Yesterday The Hubs and I delivered my largest cake order yet. Back in May I agreed to do cake for the wedding reception of a good friend's sister. It ended up being a bride's cake, a groom's cake and cupcakes for about 250 people. Before I was finished, I seriously thought I was crazy for trying to do all of this on my own.
The bride's cake was inspired by three different cakes she saw in the wedding cakes page on the Martha Stewart website. The cake itself was vanilla bean white cake filled with strawberry buttercream and iced with vanilla buttercream- very similar to what I did for her bridal shower. Each tier was adapted from one of her inspiration cakes. It worked, but I have a lot of self-criticism: I need to keep up with my piping skills for writing; the colors weren't exactly what I wanted; the white candy tiles were too tall, etc., etc. I think no matter how good something may be, I can still find fault with my work.
The groom's cake was supposed to be a surprise. I didn't spoil the surprise, but he did come in when I was setting the cakes up. Oops. A cake with a St. Louis Cardinals or Rams theme was requested. I held out on deciding which to do until after the World Series - then I knew I would do the Cardinals. The bride was having a hard time getting the groom to commit to a flavor other than "chocolate" so we went with chocolate fudge cake with peanut butter buttercream filling and rich chocolate buttercream icing all covered in a mixture of fondant and candy clay.
My inspiration for the groom's cake came from a couple of pennant flags in the Cardinals shop on the MLB website. This cake really didn't turn out the way I envisioned either. I had piped "St. Louis Cardinals" with red and blue confectionery coating, but the red just would not smooth out. Couple that with the fact that "Cardinals" broke when I was attempting to remove it from the plastic and it didn't take long to scrap that idea. I had looked for small number-shaped cookie cutters to do fondant cut outs of the years they won the World Series, but the only ones I found were metal, which I ordinarily prefer but for intricate or small designs is difficult to get fine details. It made them look juvenile. I did happen on a set of fondant molds that I liked much better. Instead of molding fondant, I molded tinted confectionery coating. I was fairly happy with how they turned out, even if 1964 is extremely crooked on the cake. (And learned in the process that the Cardinals have never won a World Series in a year containing the number 5. Just a little trivia there.)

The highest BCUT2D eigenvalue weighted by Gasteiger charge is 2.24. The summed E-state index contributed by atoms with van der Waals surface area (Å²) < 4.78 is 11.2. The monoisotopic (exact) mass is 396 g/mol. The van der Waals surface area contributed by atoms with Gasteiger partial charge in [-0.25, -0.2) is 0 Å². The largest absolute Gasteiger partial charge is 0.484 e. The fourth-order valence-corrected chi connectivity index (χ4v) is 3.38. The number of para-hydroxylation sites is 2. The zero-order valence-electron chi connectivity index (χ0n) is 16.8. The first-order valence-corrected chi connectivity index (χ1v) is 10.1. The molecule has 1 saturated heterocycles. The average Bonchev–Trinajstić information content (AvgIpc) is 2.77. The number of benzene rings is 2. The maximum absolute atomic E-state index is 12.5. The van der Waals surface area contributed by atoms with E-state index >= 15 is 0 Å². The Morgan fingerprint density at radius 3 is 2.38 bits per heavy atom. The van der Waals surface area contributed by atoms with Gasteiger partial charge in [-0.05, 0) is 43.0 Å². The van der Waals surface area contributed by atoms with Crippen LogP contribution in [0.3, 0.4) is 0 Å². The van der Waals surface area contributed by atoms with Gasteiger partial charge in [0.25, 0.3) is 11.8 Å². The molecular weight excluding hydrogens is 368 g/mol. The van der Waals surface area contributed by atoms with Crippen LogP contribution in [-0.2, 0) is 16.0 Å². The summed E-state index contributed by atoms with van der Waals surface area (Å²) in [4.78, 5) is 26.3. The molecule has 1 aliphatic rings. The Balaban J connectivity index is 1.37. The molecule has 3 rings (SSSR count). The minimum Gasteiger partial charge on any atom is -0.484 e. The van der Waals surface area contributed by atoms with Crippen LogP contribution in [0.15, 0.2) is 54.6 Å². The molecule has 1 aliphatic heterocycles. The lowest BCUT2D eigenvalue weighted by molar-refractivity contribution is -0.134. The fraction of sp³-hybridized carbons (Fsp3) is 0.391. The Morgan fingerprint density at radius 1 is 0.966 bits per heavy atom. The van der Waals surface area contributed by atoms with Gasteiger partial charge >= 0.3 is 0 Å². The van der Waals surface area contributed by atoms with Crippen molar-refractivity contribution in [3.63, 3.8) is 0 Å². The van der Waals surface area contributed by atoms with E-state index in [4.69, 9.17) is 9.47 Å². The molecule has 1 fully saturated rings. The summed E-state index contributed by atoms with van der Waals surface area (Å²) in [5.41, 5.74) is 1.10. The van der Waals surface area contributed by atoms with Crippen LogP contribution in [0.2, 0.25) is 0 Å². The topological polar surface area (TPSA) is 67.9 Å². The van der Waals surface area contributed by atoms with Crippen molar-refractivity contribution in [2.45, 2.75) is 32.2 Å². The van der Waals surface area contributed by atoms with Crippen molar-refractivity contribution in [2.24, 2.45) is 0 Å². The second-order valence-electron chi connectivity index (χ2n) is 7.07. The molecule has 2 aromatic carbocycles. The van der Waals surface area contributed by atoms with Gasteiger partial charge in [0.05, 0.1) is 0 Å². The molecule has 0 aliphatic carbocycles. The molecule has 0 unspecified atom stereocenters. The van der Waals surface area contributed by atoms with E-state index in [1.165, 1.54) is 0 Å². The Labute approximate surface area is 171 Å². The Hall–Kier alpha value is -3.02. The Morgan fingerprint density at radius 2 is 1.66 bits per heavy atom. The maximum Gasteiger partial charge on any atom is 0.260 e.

I'm not sure how the groom felt about it, but my dad would like this cake.
And of course, the cupcakes. Originally intended to be three dozen carrot cake cupcakes, a last minute plea from the bride altered that. Apparently the mother-in-law was in distress that there would be no red velvet cake. The bride didn't seem overly excited about red velvet cake so I countered her original thought to replace one of her tiers with red velvet by suggesting some of the cupcakes be red velvet. Compromise is key. We ended up with carrot cake cupcakes with cream cheese buttercream topped with a flower of dried pineapple and red velvet cupcakes with the same buttercream - hence my suggestion of cupcakes instead of one of her cake tiers. Easier for me, the bride had no offending red velvet in her cake, and the mother-in-law got what she wanted.
The adrenaline rush of getting all of this done and delivered successfully has waned and I am now back to wondering: "Is this really what I want to do? Am I taking something I love and wringing the passion out of it? Did they like it? Can my self-esteem handle it when the time comes that someone doesn't like what I do?" I don't have answers to those questions right now. But I'm not giving up just yet.